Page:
27 Sep Truly a Mind of Metal & Wheels: The Modron
What is this clockwork creature, this mindless automaton? What is this metal Mike Wazowski lookin’ thing? And hold up, is that other mechanical Staryu lookin dude? FIVE arms, really?
Come at me bro- oh heck on second thought maybe do not hit me with your melee multiattack, oh beautiful magic metal work of art.
In the game of 5th edition Dungeons & Dragons, creatures known as modrons can provide interesting adventure story opportunities, as well as a good challenge in a fight!
What is a Modron?
The modrons are construct-like mechanical beings and masters of law and order. They are a sort of hive-mind race, cells in a giant mechanical body collectively known as Primus.
Like actual cells in a body, modrons die and are replaced, and sometimes something goes wrong with a cell. Perhaps they received two conflicting orders. Perhaps they were logic bombed.
Perhaps they somehow became self-aware and the shock of enlightenment was too great. This is how modron adventurers come to be; the edge cases where one of them finds itself outside the usual stream of their collective.
These malfunctioning individuals can no longer work within the system, and become rogue modrons. They are stripped of the power of Primus, but continue to persist.
These modrons are the outcasts of Mechanus, insane or rebellious by modron standards even though to the average mortal they seem as lawful and mechanical as ever.
Modrons have no sense of self beyond what is necessary to fulfill their duties. They exist as a unified collective, divided by ranks, yet they always refer to themselves collectively. To a modron, there is no “I,” but only “we” or “us.” The collective, the hive mind.
What do Modrons do?
They like order and repetition, and while they can tolerate the “chaotic” whims of your common adventuring party, many insist on knowing their place in the party hierarchy.
This isn’t to say they allow themselves to be abused slaves at the bottom, as they do possess self-worth and a desire to be positioned to encourage greater order.
Because their minds are so logically alien, they have difficulty speaking with others but understand that they must in order to survive the world around them.
Thus they often befriend adventurers, if only to act as translators to help them understand and communicate with other beings. Modrons, even those cut off from the great machine, don’t view themselves as an individual. To a modron, there is no “I,” but only “we” or “us.”
Sound familiar? Think of the Borg from Star Trek, but with less “you will be assimilated” hostility.
How many types of Modrons are there?
There are five kinds of modrons in the Monster Manual, and each one is more complex than the one before it.
They range from single-minded automatons capable of only holding a single thought in their mind of metal and wheels, to the formidable top tier modrons, capable and complex constructs.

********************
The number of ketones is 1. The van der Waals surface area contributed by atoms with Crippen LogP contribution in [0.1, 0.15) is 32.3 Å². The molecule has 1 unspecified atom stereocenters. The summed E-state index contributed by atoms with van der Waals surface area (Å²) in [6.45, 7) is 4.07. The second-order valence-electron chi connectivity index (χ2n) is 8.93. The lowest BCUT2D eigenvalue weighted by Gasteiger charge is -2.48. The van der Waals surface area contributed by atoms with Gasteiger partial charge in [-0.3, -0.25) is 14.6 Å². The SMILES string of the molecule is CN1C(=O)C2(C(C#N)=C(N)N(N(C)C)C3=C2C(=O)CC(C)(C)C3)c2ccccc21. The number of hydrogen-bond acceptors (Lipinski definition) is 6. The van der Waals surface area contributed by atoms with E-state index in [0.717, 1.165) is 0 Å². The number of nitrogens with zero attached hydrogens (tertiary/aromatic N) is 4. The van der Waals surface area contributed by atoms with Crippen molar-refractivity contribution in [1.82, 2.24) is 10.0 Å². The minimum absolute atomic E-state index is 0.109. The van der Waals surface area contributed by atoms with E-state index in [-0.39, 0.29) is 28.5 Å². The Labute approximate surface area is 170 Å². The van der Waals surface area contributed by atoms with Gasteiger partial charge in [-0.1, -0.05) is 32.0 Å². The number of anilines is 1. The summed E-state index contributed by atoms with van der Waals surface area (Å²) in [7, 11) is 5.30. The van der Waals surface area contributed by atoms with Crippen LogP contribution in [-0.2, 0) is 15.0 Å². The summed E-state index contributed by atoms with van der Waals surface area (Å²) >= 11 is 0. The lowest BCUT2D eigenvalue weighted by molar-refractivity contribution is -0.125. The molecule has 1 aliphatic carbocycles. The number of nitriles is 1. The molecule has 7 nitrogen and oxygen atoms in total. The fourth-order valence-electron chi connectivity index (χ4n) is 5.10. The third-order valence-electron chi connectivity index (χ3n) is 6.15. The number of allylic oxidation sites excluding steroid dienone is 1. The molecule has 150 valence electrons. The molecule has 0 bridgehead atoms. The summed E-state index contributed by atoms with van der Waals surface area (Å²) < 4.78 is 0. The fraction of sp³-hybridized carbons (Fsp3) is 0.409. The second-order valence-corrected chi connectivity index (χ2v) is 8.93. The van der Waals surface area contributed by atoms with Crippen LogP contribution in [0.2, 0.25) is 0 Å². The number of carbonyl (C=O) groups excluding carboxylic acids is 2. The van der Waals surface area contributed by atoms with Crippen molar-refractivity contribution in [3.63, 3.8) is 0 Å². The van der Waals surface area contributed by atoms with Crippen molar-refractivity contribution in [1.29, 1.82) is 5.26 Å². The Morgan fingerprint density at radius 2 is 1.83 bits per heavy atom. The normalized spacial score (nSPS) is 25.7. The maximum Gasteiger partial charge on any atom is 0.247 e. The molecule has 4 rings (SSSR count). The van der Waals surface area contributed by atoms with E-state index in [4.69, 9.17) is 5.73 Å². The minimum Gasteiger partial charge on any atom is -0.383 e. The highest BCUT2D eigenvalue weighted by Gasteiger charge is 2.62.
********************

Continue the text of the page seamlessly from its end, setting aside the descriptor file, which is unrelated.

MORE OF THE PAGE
- Basic modrons are called Monodrones, and are literally single-minded, capable only of performing a single simple task at once (such as “hammer this post into the ground”), commanded to them by their duodrone superiors. In combat, these basic minions are exceedingly simple to run because they can only focus on a single objective. Unless a particularly clever duodrone gives it a tactical order, monodrones will either heedlessly attack the player characters, trying to overwhelm and distract them with their sheer numbers. Monodrones can fly, and are sometimes used to transport their superiors. Duodrones, tridrones, and pentadrones are all incapable of flight, and sometimes need to be “air dropped” to other locations. The Monster Manual specifies that they “can relay a single message of up to forty-eight words long.” Their weapons are a dagger and a javelin.
- Next up the ladder of complexity are the Duodrones. They supervise the monodrones, and can keep two tasks in their mechanical minds at once. This allows it some degree of reactivity. They are capable soldiers, but they still lack true creativity or self-determination. A duodrone soldier typically commands a unit of twelve monodrones. Their weapons are their fists and javelin.
- Then we have the Tridrones. They are battalion leaders of the armies of Mechanus, and use their authority to command duodrones, who in turn pass down orders to monodrones. While their individual attacks are quite weak, tridrones can at least make three attacks per turn. Tridrones’ complex minds allow them to perform multiple simple tasks at once. Thus, their quadrone commanders can deliver them nuanced orders that a tridrone can interpret and split up into smaller tasks, delegating these tasks to duodrones and monodrones as necessary. Tridrones possess limited creativity, and can craft simple plans without receiving orders from a quadrone. This level of complexity is starting to let more out-of-the-box thinking take place. Their weapons are the same as the duodrones: fist and javelin.